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June 8, 2007

Dear Attorney General Brown:

Pursuant to Elections Code Section 9005, we have reviewed the proposed initiative (A.G. File No. 0007‑15) related to (1) the eminent domain process and (2) certain government actions that reduce the value of property.


To build roads, parks, and other public facilities; promote economic development and the construction of affordable housing; and/or carry out other public policies, California state and local agencies sometime (1) acquire private property by various means and (2) take actions that have the effect of reducing the value of property.

Property Acquisition by State and Local Agencies

Most property acquisitions are negotiated between private property owners and public agencies. Sometimes, however, a public agency and owner cannot agree upon the value of the property or the owner does not want to sell the property. Under these circumstances, government may acquire the property through eminent domain. In such cases, government must pay “just compensation,” including (1) the fair market value of the real property and its improvements and (2) any diminution in value of the remaining property when the property taken is part of a larger parcel.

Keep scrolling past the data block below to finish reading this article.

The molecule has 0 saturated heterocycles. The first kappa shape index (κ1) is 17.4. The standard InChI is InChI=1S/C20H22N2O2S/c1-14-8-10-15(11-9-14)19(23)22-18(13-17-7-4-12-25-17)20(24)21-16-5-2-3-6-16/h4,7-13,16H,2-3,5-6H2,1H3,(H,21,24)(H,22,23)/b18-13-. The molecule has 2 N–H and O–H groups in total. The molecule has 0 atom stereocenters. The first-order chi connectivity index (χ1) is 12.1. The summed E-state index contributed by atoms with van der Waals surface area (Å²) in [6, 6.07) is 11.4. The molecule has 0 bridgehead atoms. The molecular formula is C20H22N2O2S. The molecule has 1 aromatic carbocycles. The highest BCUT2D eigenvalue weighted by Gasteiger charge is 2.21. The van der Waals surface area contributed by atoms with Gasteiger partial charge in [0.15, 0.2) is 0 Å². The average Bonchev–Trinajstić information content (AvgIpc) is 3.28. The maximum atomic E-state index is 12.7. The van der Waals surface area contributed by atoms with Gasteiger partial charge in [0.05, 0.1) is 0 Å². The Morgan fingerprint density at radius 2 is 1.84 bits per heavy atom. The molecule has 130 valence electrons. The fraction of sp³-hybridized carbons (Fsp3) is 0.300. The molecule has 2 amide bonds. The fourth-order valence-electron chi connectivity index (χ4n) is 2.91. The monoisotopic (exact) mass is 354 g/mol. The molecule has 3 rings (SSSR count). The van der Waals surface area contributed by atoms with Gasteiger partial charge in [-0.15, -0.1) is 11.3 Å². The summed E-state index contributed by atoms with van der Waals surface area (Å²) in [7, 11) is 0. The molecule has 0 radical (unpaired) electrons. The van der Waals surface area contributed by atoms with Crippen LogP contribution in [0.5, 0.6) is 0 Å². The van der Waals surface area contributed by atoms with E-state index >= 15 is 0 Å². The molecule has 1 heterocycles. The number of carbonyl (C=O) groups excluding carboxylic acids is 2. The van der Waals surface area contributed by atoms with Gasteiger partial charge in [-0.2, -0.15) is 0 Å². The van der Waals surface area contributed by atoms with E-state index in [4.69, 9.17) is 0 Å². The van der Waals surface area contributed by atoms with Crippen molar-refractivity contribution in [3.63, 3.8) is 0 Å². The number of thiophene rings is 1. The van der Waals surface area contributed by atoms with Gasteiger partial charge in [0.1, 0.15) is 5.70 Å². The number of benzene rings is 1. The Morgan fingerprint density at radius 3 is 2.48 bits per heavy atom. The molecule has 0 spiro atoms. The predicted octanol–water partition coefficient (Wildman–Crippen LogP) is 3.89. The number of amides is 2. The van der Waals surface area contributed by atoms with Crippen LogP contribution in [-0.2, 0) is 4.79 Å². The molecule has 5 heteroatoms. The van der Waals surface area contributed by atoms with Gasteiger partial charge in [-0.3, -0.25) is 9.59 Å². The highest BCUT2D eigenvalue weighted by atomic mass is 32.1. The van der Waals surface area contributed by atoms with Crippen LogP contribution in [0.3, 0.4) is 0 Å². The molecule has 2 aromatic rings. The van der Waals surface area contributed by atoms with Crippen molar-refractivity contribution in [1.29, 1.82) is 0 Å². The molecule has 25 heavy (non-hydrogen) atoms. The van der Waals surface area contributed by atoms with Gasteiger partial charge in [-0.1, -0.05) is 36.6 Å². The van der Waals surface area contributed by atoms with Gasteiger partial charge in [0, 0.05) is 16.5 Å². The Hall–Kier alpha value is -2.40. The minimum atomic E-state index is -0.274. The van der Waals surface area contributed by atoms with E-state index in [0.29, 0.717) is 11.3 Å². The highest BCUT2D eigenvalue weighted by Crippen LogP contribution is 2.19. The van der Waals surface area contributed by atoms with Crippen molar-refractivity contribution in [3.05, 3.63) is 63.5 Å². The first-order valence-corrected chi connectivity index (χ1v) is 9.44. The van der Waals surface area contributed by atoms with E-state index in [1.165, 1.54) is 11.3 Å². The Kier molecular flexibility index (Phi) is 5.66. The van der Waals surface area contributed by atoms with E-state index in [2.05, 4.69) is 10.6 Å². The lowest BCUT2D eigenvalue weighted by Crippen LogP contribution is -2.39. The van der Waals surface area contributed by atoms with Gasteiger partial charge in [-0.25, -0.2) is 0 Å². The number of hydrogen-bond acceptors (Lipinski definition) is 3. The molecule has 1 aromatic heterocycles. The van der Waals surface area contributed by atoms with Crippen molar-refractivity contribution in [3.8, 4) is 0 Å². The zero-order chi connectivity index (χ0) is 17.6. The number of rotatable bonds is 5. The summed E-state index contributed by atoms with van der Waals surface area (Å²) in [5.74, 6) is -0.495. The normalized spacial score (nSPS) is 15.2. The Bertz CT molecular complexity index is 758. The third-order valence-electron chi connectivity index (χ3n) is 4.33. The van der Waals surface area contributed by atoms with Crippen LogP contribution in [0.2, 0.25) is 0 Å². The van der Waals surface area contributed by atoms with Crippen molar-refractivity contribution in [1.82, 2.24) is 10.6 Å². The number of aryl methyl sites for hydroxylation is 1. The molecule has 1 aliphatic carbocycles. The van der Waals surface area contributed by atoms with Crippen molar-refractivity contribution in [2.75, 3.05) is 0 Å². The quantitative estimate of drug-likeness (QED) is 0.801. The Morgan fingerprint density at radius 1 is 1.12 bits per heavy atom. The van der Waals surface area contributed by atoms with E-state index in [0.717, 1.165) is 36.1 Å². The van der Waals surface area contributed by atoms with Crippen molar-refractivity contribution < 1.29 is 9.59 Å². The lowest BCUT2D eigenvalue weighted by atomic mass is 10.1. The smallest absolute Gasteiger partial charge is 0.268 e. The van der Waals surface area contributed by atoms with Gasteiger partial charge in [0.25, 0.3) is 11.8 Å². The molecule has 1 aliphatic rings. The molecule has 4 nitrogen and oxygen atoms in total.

Under current statutes and case law, (1) public agencies may use their eminent domain authority to take property for a variety of public purposes and (2) courts give deference to a public agency’s eminent domain findings and usually limit their review to the information in the administrative record. Current law does not restrict how a public agency may use property acquired through the eminent domain process or require the agency to return the property to its previous owner if it no longer uses the property for its originally intended purpose.

Polices That Reduce Property Value